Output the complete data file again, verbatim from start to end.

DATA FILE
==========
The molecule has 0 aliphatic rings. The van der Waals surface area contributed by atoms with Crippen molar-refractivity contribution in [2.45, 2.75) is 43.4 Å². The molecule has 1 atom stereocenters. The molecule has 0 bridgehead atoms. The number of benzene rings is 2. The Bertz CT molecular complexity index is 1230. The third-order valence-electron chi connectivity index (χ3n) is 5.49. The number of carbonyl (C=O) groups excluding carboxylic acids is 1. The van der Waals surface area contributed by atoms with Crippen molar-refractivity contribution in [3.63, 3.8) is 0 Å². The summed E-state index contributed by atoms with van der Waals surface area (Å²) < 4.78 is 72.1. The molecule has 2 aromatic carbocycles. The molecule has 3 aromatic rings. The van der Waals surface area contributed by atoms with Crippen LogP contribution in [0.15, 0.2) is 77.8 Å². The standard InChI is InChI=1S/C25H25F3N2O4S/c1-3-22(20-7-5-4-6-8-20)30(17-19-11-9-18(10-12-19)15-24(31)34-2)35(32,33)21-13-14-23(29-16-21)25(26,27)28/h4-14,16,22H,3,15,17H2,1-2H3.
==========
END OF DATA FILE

The molecule has 0 aliphatic rings. The van der Waals surface area contributed by atoms with Crippen molar-refractivity contribution in [2.45, 2.75) is 43.4 Å². The molecule has 1 atom stereocenters. The molecule has 0 bridgehead atoms. The number of benzene rings is 2. The Bertz CT molecular complexity index is 1230. The third-order valence-electron chi connectivity index (χ3n) is 5.49. The number of carbonyl (C=O) groups excluding carboxylic acids is 1. The van der Waals surface area contributed by atoms with Crippen molar-refractivity contribution in [3.63, 3.8) is 0 Å². The summed E-state index contributed by atoms with van der Waals surface area (Å²) < 4.78 is 72.1. The molecule has 2 aromatic carbocycles. The molecule has 3 aromatic rings. The van der Waals surface area contributed by atoms with Crippen LogP contribution in [0.15, 0.2) is 77.8 Å². The standard InChI is InChI=1S/C25H25F3N2O4S/c1-3-22(20-7-5-4-6-8-20)30(17-19-11-9-18(10-12-19)15-24(31)34-2)35(32,33)21-13-14-23(29-16-21)25(26,27)28/h4-14,16,22H,3,15,17H2,1-2H3.